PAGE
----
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USA Industrials / Logistics / eCommerce REITs: Sector Focus
Monday, 29 September 2014 03:40

Logistics & e-Commerce Industrial: It's estimated that e-commerce requires approx 3 times as much distribution space for a given level of sales compared to traditional retail because:

 

1/ They need to contain larger amounts of stock to compensate for the lack of High Street space

 

2/ Traditional warehouses usually store and stack goods on pallets using forklifts, which is very efficient in terms of space per units, unlike with e-commerce where the inventory must be moved in the form of single units, meaning stacks need to be no more than about 6ft high so it can be hand-picked (unless expensive computerised systems are installed - like in Amazon mega-sized sheds).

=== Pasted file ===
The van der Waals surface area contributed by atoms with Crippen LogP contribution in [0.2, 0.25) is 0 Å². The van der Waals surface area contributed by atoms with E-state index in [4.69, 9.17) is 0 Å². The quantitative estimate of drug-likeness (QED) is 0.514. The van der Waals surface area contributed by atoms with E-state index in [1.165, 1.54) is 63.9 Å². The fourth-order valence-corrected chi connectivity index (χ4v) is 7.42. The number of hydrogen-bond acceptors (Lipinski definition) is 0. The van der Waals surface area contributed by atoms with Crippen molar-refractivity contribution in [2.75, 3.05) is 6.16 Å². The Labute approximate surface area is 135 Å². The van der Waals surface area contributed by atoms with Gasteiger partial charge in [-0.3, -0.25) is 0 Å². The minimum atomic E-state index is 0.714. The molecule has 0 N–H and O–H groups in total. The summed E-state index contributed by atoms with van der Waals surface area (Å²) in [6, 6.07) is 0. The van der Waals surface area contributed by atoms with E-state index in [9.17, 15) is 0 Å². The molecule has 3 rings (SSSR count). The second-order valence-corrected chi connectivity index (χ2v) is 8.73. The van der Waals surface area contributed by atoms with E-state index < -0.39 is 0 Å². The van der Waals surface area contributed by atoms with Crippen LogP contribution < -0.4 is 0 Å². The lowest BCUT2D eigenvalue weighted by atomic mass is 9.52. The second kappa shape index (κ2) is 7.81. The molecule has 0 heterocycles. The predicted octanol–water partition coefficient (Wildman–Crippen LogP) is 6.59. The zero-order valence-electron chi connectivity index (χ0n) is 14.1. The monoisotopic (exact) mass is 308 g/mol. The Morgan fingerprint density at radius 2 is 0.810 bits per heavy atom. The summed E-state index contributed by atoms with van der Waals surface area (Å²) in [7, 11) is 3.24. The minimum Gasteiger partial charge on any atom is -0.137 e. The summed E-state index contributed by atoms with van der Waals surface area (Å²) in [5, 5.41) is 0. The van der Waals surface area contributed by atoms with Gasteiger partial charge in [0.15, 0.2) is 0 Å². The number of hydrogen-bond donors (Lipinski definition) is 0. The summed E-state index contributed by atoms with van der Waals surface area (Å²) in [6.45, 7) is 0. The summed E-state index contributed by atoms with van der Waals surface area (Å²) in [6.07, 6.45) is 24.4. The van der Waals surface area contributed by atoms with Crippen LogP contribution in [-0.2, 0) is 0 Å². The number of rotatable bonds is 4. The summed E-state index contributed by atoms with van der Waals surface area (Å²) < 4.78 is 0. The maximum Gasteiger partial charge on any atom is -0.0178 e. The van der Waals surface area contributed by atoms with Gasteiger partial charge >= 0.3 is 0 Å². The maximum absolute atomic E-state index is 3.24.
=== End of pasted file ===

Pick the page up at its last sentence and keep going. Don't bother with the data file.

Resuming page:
Distribution facilities also now need to carry-out packaging, mail-room, and product return services for individual orders , which both requires more space and staff.

 

Spending on logistics in the US totaled USA$1.1tr in 2009 (Source - Select USA, 2011).

 

About 30% of US industrial big-box demand is correlated to e-commerce, and demand for e-commerce industrial space has doubled over the last 3 years (2012-2014), and will continue to grow because a retailer with USD$1bn in-store sales requires approx 300-350k sqft of logistics space compared with approx 1m sqft for the same equivalent of e-commerce sales.

“Despite what management likes to say, industrial space is generic, and you’re not going to get massive premium during good times like you would for other property types. Boom time in industrial is not like boom time in office and multifamily” (BMO Capital Markets).

There are roughly 185m online shoppers in the US alone (2014) and e-commerce sales are projected to reach USD$304bn in 2014 and account for 30% of all retail sales by 2030. Hence, more and more retailers are offering same-day-delivery promises, driving-up demand for warehouses and distribution centers closer to shoppers.

There is roughly 20bn sqft of industrial space in the US, with much focused around 10 key distribution centres including Chicago, Dallas-Fort Worth, Baltimore & Indianapolis (30% of the nation’s stock).

 

 

 

Last Updated on Tuesday, 28 October 2014 05:01